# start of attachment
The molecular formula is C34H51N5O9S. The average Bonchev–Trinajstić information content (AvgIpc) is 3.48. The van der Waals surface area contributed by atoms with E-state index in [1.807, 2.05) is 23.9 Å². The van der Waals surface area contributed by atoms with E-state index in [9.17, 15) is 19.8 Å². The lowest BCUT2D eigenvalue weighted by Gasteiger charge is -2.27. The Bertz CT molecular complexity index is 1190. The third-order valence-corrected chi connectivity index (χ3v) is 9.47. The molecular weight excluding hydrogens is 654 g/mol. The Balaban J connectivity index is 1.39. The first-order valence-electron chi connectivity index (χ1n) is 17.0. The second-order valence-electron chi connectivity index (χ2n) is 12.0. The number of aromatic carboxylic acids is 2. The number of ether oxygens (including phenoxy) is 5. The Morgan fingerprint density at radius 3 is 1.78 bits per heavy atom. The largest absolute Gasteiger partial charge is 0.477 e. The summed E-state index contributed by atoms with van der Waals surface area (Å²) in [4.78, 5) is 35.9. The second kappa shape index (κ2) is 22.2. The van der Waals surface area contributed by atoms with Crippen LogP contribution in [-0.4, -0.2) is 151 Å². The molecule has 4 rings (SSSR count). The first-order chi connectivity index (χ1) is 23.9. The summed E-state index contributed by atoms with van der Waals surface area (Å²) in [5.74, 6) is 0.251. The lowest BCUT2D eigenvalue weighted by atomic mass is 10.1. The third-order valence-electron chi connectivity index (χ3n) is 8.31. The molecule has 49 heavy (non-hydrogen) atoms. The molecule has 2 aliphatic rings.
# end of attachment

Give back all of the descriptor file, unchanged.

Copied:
The molecular formula is C34H51N5O9S. The average Bonchev–Trinajstić information content (AvgIpc) is 3.48. The van der Waals surface area contributed by atoms with E-state index in [1.807, 2.05) is 23.9 Å². The van der Waals surface area contributed by atoms with E-state index in [9.17, 15) is 19.8 Å². The lowest BCUT2D eigenvalue weighted by Gasteiger charge is -2.27. The Bertz CT molecular complexity index is 1190. The third-order valence-corrected chi connectivity index (χ3v) is 9.47. The molecular weight excluding hydrogens is 654 g/mol. The Balaban J connectivity index is 1.39. The first-order valence-electron chi connectivity index (χ1n) is 17.0. The second-order valence-electron chi connectivity index (χ2n) is 12.0. The number of aromatic carboxylic acids is 2. The number of ether oxygens (including phenoxy) is 5. The Morgan fingerprint density at radius 3 is 1.78 bits per heavy atom. The largest absolute Gasteiger partial charge is 0.477 e. The summed E-state index contributed by atoms with van der Waals surface area (Å²) in [4.78, 5) is 35.9. The second kappa shape index (κ2) is 22.2. The van der Waals surface area contributed by atoms with Crippen LogP contribution in [-0.4, -0.2) is 151 Å². The molecule has 4 rings (SSSR count). The first-order chi connectivity index (χ1) is 23.9. The summed E-state index contributed by atoms with van der Waals surface area (Å²) in [5.74, 6) is 0.251. The lowest BCUT2D eigenvalue weighted by atomic mass is 10.1. The third-order valence-electron chi connectivity index (χ3n) is 8.31. The molecule has 49 heavy (non-hydrogen) atoms. The molecule has 2 aliphatic rings.